1 short-term loan provider for every 7 banks on high street

The UK's high streets now contain one short-term loan company for every seven banks and building societies.

A study by the Bureau of Investigat…

The UK's high streets now contain one short-term loan company for every seven banks and building societies.

A study by the Bureau of Investigative Journalism found the main lenders in the market have 1,427 stores across England, Scotland and Wales. This is compared to a University of Nottingham study, which showed traditional financial institutions had 10,348 branches in these countries.

For the first time, the study mapped the locations of all short-term loan outlets managed by the biggest companies in the UK. Previous methods of compiling this data had relied on local surveys.  

The bureau measured the number of stores per 100,000 residents throughout the nation. It claimed the results showed a disproportionate balance of short-term loan companies in areas considered to be the most deprived.

However, it can be said that these businesses are merely responding to demand levels, just like any other firm would. In order to achieve success, companies must recognise available opportunities and create a service that will satisfy the needs of their customers.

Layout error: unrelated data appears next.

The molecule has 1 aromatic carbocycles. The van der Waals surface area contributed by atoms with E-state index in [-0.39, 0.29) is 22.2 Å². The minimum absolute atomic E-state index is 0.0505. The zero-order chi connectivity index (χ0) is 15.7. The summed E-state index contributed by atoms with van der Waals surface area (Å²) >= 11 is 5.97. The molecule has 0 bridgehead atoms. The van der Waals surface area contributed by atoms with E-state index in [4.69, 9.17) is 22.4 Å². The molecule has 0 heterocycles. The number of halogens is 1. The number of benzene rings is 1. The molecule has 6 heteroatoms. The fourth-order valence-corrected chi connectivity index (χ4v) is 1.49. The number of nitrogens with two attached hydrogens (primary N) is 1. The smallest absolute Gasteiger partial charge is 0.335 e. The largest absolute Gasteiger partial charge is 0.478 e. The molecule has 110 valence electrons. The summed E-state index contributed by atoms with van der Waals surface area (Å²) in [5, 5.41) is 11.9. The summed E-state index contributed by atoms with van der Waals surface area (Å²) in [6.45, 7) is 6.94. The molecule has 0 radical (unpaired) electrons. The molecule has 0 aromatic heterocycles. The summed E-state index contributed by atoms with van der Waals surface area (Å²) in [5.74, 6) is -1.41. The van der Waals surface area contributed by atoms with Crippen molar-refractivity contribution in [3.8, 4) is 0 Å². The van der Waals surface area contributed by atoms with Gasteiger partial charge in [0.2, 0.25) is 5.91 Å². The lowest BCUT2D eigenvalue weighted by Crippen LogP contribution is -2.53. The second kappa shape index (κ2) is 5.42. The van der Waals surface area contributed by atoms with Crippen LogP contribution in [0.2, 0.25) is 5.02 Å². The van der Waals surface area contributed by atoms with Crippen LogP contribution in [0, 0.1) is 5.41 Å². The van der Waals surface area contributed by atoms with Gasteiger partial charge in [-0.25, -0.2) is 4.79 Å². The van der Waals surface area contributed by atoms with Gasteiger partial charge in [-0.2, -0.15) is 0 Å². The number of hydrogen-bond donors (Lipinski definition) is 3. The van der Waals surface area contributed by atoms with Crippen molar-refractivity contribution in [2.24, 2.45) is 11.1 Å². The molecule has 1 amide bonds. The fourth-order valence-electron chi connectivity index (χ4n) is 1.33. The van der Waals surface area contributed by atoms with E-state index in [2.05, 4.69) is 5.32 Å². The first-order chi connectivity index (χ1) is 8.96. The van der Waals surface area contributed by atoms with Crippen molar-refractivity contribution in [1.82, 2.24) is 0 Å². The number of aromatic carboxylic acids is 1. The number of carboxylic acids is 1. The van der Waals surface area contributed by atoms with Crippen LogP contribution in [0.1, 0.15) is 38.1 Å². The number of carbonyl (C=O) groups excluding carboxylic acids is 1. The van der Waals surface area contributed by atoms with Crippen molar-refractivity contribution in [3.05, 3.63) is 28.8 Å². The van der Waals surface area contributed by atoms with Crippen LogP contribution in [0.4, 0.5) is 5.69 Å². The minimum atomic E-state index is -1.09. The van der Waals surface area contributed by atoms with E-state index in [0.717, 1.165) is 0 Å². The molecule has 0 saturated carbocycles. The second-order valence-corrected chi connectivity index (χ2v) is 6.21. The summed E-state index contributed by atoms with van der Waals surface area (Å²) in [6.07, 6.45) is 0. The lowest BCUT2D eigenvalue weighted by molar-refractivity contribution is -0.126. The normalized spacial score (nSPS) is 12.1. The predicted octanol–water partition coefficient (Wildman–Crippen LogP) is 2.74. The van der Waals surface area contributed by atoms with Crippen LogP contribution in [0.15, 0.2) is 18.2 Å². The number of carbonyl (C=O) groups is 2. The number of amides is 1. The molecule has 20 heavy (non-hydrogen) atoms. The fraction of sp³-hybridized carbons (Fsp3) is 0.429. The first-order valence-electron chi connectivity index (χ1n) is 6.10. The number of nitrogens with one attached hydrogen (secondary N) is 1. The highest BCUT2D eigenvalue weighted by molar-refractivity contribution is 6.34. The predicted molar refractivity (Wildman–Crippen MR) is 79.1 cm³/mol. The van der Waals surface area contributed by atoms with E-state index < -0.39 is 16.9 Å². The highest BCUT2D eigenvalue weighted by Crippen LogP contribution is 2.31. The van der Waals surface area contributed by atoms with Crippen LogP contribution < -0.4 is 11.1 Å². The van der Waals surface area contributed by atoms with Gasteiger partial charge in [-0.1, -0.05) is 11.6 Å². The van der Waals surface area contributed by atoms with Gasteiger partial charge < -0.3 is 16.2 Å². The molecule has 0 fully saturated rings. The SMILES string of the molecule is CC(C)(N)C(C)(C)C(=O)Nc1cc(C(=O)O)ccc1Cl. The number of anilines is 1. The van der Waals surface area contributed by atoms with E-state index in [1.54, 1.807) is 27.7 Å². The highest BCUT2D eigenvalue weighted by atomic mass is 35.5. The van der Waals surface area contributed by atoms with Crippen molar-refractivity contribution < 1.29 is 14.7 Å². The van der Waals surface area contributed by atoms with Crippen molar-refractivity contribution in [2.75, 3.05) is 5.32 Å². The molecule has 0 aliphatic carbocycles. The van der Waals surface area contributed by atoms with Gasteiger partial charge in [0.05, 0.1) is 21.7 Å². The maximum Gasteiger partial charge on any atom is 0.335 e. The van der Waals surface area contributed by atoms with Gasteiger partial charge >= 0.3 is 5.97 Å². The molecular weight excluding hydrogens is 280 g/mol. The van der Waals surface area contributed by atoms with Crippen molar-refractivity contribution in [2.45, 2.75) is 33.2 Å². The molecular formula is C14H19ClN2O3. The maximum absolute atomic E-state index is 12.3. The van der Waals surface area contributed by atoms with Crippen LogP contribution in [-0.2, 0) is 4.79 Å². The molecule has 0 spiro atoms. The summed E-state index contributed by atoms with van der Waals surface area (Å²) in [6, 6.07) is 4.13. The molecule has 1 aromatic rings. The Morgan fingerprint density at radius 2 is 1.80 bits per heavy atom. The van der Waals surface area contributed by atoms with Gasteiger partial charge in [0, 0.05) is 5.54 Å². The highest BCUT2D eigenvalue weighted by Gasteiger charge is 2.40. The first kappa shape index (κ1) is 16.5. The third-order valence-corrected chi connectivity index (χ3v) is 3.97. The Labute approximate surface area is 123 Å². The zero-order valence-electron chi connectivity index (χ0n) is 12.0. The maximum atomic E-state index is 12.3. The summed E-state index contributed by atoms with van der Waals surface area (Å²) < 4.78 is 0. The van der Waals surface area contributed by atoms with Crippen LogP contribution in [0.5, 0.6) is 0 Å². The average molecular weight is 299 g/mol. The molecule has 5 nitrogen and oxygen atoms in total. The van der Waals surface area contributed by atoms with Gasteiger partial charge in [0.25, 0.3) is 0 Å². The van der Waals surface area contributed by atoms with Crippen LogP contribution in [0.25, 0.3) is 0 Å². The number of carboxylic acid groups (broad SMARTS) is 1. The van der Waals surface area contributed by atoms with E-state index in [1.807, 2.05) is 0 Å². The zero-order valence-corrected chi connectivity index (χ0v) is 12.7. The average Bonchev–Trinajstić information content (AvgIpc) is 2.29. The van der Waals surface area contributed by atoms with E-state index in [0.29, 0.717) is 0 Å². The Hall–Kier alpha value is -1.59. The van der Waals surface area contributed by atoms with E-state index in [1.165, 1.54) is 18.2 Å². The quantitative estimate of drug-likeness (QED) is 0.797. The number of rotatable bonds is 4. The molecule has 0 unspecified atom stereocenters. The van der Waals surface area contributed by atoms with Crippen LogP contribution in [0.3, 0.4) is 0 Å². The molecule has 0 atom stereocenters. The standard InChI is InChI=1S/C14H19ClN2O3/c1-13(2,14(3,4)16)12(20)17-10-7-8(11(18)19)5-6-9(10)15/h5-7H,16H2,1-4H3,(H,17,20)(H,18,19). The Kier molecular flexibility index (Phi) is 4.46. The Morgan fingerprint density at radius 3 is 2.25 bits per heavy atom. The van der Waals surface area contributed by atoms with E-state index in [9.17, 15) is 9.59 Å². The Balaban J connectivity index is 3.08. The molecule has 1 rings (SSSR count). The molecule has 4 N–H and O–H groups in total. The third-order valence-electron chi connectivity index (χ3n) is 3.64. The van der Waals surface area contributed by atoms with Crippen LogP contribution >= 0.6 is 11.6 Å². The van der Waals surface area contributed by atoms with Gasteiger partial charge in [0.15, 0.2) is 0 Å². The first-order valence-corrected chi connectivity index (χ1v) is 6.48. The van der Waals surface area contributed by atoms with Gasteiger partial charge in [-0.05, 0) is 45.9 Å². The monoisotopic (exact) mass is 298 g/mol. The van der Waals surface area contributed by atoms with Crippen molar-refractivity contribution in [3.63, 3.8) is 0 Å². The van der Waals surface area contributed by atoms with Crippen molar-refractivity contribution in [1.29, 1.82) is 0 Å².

Indeed, the Consumer Finance Association, the trade body representing the majority of payday loan providers, stated it would be incorrect to accuse them of targeting the poorest parts of the country. In a statement, it pointed out members had stores spread throughout the UK, which have a broad cross-section of residents. It also outlined a number of factors lenders had to consider when opening new branches, such as rate and rent costs, high street prominence and the level of competition from other stores.

According to the study, Lewisham in south-east London contains the highest proportion of short-term lenders. Results showed the area had 7.6 stores for every 100,000 residents. The borough has been ranked as the 16th most deprived local authority in the country by the Department for Communities and Local Government (DCLG). 

Meanwhile, the towns of Harlow in Essex and Halton on the Mersey were named second and third on the list, with an average of 7.3 and 7.2 outlets respectively. Halton came in at number 32 in the rankings of the most poor locations in the UK.

It could be argued, however, if payday lenders were deliberately targeting the most impoverished areas in the country, there would be more correlation between the concentration of stores and the DCLG's statistics. Indeed, the Guardian reported a new branch has just been opened in the affluent north London suburb of Muswell Hill, showing the businesses are expanding in all parts of the nation.

The popularity of short-term providers has increased dramatically since the financial crisis. Figures showed online and high street stores lent around £2 billion to one million borrowers during 2012. Meanwhile, the Competition Commission found internet-based companies were responsible for 80 per cent of loans.

In contrast, banks and building societies have been slowly reducing the number of branches. Barclays, for example, recently announced plans to close up to 400 stores across the country. 

By Joe White

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